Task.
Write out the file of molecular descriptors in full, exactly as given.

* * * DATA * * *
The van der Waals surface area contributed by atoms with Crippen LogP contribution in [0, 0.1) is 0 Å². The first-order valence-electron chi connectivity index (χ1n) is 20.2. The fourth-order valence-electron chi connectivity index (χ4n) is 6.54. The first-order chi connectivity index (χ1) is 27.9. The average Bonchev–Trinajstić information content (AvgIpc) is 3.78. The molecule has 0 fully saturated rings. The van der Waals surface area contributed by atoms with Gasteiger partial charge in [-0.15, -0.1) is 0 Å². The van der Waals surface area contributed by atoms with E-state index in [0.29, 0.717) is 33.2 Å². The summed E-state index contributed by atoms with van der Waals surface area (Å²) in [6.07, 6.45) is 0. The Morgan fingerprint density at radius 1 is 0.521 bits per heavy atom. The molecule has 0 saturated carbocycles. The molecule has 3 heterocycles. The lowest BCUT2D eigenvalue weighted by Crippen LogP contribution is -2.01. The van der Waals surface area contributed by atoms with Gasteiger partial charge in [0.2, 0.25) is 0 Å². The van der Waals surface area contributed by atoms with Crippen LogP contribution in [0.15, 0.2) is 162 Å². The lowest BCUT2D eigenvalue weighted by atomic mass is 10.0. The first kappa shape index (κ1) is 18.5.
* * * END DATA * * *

The van der Waals surface area contributed by atoms with Crippen LogP contribution in [0, 0.1) is 0 Å². The first-order valence-electron chi connectivity index (χ1n) is 20.2. The fourth-order valence-electron chi connectivity index (χ4n) is 6.54. The first-order chi connectivity index (χ1) is 27.9. The average Bonchev–Trinajstić information content (AvgIpc) is 3.78. The molecule has 0 fully saturated rings. The van der Waals surface area contributed by atoms with Gasteiger partial charge in [-0.15, -0.1) is 0 Å². The van der Waals surface area contributed by atoms with E-state index in [0.29, 0.717) is 33.2 Å². The summed E-state index contributed by atoms with van der Waals surface area (Å²) in [6.07, 6.45) is 0. The Morgan fingerprint density at radius 1 is 0.521 bits per heavy atom. The molecule has 0 saturated carbocycles. The molecule has 3 heterocycles. The lowest BCUT2D eigenvalue weighted by Crippen LogP contribution is -2.01. The van der Waals surface area contributed by atoms with Gasteiger partial charge in [0.2, 0.25) is 0 Å². The van der Waals surface area contributed by atoms with Crippen LogP contribution in [0.15, 0.2) is 162 Å². The lowest BCUT2D eigenvalue weighted by atomic mass is 10.0. The first kappa shape index (κ1) is 18.5.